To ensure that they are notified of their new payment due date, all borrowers should maintain current contact information with their loan servicers. They should also make any necessary changes to their contact information on StudentAid.gov. Before repayment resumes, borrowers will get at least a half-dozen notifications.
Monthly loan payments and interest rates will remain the same in February, while payment due dates may alter. The payment suspension and interest waiver effectively placed the loans on hold. (While the Federal Reserve intends to raise interest rates in 2022, 2023, and 2024, this will not affect current federal student loans, the majority of which are fixed-rate.)
Borrowers who utilize AutoPay to send payments automatically from their bank account to the loan servicer may need to verify that their bank account information has not changed. Do not presume that payments will be transferred automatically upon repayment restart.
Other debtors may be interested in enrolling in AutoPay. Those who do are far less likely to miss a payment, avoiding late penalties and collection expenses. As an incentive, most lenders offer a small interest rate decrease, often 0.25 or 0.50 percentage points.
If borrowers' expenditures increase as a result of the epidemic, they should reassess their budgets to free up funds for student loan payments. Reduce discretionary spending. Borrowers can also boost their income by requesting a raise, taking on part-time employment during the evenings and weekends, or transferring to a higher-paying career.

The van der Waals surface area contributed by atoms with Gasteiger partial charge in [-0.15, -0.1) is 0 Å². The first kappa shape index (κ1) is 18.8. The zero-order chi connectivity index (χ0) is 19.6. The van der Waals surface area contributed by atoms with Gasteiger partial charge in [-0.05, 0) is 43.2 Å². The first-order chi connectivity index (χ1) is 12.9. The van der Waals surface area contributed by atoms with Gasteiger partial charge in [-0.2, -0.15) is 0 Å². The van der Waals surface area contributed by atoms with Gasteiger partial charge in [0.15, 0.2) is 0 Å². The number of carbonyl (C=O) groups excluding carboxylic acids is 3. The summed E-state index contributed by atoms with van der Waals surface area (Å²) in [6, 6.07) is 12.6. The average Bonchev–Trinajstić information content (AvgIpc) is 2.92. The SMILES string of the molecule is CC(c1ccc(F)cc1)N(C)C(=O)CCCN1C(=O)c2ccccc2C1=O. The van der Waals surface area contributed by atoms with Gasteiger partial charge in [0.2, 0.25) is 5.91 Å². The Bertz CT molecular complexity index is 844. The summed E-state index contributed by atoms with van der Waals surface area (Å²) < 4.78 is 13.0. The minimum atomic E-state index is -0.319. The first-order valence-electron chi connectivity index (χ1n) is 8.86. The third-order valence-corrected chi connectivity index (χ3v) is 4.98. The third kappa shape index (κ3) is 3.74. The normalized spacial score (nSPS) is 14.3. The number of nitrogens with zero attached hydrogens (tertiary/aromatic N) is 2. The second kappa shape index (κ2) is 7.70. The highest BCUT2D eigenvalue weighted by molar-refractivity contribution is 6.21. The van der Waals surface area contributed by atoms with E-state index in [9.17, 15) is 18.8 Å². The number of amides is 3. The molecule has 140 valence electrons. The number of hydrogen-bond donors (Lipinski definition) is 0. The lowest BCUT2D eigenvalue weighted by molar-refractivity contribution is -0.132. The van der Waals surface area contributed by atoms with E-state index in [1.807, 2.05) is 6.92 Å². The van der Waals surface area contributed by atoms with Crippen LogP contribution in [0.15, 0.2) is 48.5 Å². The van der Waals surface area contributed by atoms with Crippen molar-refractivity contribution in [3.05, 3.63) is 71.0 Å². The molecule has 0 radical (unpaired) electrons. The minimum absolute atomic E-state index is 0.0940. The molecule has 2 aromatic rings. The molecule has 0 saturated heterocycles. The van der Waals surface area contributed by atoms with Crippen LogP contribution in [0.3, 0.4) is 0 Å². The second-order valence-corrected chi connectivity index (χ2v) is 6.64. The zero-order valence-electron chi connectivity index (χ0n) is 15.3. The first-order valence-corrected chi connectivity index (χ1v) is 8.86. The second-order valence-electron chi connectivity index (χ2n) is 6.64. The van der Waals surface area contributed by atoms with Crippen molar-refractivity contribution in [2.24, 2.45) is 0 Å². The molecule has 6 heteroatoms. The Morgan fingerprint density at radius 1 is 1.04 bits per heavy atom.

Over a third of Direct Loan borrowers are experiencing a change in loan servicers as a result of four student loan servicers exiting the student loan program. A change in student loan servicers might be perplexing, as the payment address and servicing site will change. Loans and payment histories might become lost or misplaced at times. This snafu would have occurred regardless of whether the repayment was resumed. Borrowers whose loan servicer is changing should save or print a copy of their loan information immediately, before the transition, and verify that their loans were transferred appropriately following the change. They may be required to re-enroll in AutoPay with the new loan servicer.
There are further financial relief alternatives available to borrowers who are still struggling financially. The first category is deferments and forbearances. Borrowers may stop payments of their federal student loans through the use of jobless deferment, economic hardship deferment, or general forbearances. Each of these is limited to three years. Another possibility is income-based repayment. If a borrower's income is less than 150 percent of the poverty level, income-based repayment, pay-as-you-earn repayment, and amended pay-as-you-earn repayment all result in a zero monthly student loan payment. In contrast to the payment pause and interest waiver, interest may accumulate under these alternatives. If the borrower's income has fallen, they may request an early income recertifying from the loan servicer in order to qualify for a lower monthly loan payment.
A prediction: Because of increased salaries and decreased unemployment, deferment, forbearance, and delinquency rates will be lower than before the pandemic.